1. What is PFMEA?
The Process Failure Mode and Effect Analysis (PFMEA) is a risk assessment method used to analyze, and evaluate potential failure modes of processes and drive corrective action to prevent or decrease the possibility of defects being delivered to the customer.
2. Why we need to use PFMEA?
Today, product quality is one of the most critical factors considered by customers. Product recalls due to serious quality problems can ruin the reputation of companies or put them out of business. Less serious problems may result in customer dissatisfaction and a delay in the launch of a new product.
Therefore, factories over the world have given priority to the development of zero-defect manufacturing processes. Conducting the PFMEA suitably can help prevent quality problems and improve process reliability in manufacturing.
3. Who make it and use it
To perform the PFMEA satisfactorily, the knowledge and experience of many departments in a company is required. Therefore, the PFMEA should be conducted by a cross-functional team, which is led by a responsible process owner. Departments such as Design, Production, Incoming Materials, Quality, Service, and Logistics should be involved in conducting the PFMEA.
4. When to conduct PFMEA?
In new manufacturing processes, teams should perform the PFMEA during process design and before the procurement of manufacturing equipment and tools.
Teams should then update the PFMEA with the current status of the process, which is why the PFMEA is called a living document. Teams must review and update the PFMEA if the following changes occur:
- Change in the manufacturing process: Changes in the machine equipment, manufacturing method, and transportation can affect the PFMEA. In this case, the process impacted by the change should be reviewed in the PFMEA.
- Quality problem or quality risk: Failures arising from internal defects or customer returns should be reflected in the PFMEA to determine corrective action.
Maintaining a “living” PFMEA is not easy. Many companies fail in maintaining a living PFMEA because of the delay in updating the document when a change or quality problem occurs. A severe problem is only a matter of time. However, maintaining a living PFMEA is much easier if we use suitable PFMEA software.
5. How to conduct the PFMEA?
The PFMEA is a complicated method, and it difficult to conduct effectively. To effectively perform the PFMEA, you must conduct in the right way.
The following documents should be used to develop a successful PFMEA:
- Process flow diagram: A process flow diagram describes all the production processes in a sequence.
- DFMEA: The DFMEA and fault tree analysis can be used to analyze the effect of a product.
- Characteristic matrix: A characteristic matrix can be used to determine the requirements for each process.
- Pass defect, problem: Is used to predict and analyze the potential failure mode in new process.
- Engineering specification diagrams: Engineering specification diagrams can be used to determine the product characteristics and other requirements.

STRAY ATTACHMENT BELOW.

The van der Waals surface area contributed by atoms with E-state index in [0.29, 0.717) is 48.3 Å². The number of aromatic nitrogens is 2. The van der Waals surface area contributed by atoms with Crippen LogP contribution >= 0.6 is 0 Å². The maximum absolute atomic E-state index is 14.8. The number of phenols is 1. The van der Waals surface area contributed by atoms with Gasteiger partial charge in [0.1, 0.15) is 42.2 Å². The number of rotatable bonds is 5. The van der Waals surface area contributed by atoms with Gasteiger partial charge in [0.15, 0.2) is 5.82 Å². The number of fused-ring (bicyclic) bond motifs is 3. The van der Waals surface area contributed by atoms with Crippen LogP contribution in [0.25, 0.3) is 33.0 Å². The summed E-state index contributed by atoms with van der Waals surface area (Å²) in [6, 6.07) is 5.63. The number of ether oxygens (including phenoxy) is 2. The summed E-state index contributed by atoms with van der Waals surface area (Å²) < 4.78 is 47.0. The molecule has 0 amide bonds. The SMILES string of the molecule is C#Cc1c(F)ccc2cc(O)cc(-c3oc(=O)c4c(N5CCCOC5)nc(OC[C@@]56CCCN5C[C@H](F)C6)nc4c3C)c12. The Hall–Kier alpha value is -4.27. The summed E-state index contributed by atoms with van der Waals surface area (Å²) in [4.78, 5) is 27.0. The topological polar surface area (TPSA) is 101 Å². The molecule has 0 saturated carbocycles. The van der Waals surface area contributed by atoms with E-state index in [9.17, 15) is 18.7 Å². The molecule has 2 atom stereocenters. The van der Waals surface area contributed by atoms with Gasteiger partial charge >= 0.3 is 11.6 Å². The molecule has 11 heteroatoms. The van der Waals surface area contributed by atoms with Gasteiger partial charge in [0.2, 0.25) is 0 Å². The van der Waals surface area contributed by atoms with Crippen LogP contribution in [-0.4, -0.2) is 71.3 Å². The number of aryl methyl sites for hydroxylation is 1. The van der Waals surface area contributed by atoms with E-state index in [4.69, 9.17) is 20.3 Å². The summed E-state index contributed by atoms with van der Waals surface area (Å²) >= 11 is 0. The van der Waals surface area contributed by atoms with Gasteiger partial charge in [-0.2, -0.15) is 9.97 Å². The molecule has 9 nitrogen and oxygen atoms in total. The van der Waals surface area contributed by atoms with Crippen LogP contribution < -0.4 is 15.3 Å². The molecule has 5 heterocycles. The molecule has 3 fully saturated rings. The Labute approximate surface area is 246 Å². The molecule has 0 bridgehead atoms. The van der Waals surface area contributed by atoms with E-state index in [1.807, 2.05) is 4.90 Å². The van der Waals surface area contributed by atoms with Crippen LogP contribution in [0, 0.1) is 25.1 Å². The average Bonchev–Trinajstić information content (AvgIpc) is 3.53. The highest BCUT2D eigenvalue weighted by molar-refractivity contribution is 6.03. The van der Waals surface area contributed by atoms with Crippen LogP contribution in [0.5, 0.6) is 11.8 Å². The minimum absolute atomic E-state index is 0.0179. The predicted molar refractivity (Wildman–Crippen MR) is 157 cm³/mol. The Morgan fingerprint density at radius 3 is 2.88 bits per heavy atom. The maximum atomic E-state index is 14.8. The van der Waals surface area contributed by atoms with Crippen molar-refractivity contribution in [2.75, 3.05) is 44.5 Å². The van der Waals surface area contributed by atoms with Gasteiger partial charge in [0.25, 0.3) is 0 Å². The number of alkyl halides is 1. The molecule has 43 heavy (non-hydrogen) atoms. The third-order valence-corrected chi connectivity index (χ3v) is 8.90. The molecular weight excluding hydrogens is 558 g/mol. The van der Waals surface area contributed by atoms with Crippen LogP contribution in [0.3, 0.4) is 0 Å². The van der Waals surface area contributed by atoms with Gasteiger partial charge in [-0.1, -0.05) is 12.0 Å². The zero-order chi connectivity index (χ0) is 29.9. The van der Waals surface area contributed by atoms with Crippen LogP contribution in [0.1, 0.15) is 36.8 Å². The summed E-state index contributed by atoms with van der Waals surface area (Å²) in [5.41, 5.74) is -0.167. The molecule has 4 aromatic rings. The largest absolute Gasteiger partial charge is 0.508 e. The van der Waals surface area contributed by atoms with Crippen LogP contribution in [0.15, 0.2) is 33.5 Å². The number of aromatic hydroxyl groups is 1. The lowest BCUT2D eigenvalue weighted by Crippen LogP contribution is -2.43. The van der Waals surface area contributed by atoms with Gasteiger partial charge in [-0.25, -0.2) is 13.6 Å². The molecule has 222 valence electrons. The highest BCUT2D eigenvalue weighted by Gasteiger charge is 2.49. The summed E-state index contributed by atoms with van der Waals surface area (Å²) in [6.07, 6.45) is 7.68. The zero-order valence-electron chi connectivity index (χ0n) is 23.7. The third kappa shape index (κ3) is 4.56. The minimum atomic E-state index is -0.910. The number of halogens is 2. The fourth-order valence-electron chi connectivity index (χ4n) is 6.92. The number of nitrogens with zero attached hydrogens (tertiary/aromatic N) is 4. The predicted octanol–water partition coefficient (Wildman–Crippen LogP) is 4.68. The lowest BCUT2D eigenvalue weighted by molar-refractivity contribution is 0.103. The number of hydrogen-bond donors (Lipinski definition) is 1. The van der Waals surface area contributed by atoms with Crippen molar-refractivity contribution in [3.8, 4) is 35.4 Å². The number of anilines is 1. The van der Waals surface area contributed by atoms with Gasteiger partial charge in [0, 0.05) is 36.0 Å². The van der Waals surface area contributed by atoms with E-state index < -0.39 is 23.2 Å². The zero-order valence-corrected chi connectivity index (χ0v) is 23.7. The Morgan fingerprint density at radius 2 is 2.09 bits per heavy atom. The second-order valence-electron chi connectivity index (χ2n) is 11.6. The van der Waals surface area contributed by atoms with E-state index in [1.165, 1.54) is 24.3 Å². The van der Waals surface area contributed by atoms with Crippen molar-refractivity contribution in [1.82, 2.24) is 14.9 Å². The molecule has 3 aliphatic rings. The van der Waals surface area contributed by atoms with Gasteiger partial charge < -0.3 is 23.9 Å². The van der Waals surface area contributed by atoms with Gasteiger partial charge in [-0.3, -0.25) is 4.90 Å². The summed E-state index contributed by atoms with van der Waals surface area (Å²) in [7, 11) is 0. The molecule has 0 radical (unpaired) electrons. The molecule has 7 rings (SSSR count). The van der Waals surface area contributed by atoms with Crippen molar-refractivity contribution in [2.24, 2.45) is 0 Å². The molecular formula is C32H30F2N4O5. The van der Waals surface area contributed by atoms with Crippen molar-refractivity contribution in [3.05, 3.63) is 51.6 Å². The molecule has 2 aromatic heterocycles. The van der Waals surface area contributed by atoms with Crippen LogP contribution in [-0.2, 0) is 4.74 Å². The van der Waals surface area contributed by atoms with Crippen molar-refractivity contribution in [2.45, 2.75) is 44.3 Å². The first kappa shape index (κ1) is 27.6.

To conduct the PFMEA, we need a FMEA form, which allows information to be expressed in columns.
5.3 Step by Step.
Let us now develop a PFMEA. We begin with the first column at the left.
1st Step: Define Process Requirements
Copy all the processes (process numbers and names) from the process flow diagram into the Process column. The process numbers and names must match with the items in the process flow diagram and control plan.
In our example, each process has only one function. If a process has more than one function, each function should be listed separately but still align with its process.
The requirements of each process/function are listed in the Requirement column. Each requirement should be listed separately but still aligned with its process/function.
Excel quick tips: In an Excel worksheet, one process step has one requirement. To add additional requirements without merging the cell, select the current requirement and press Enter. Additional details are available in Fastest way to create FMEA inside Excel.
2nd Step: Brainstorming Potential Failure Mode
In the Potential Failure Mode column, list all the potential failure modes of each requirement. Each potential failure mode should be listed separately but still aligned with its requirement. The team can extract or obtain failure modes through the following resources:
- DFMEA potential cause
- Lessons learned and pass defects
- Team members’ knowledge and experience
3rd Step: Analyze Effects
In the Effects column, input the potential effects of each failure mode on the next process or customer. The team can determine the effects from resources that include (but are not limited to) the following:
- DFMEA failure modes
- Lessons learned and pass defects
- Team members’ knowledge and experience
In the Severity column, the severity of the potential effect of a failure mode is ranked on a scale of 1 to 10, where 10 represents the most severe risk.
4th Step: Find Potential Cause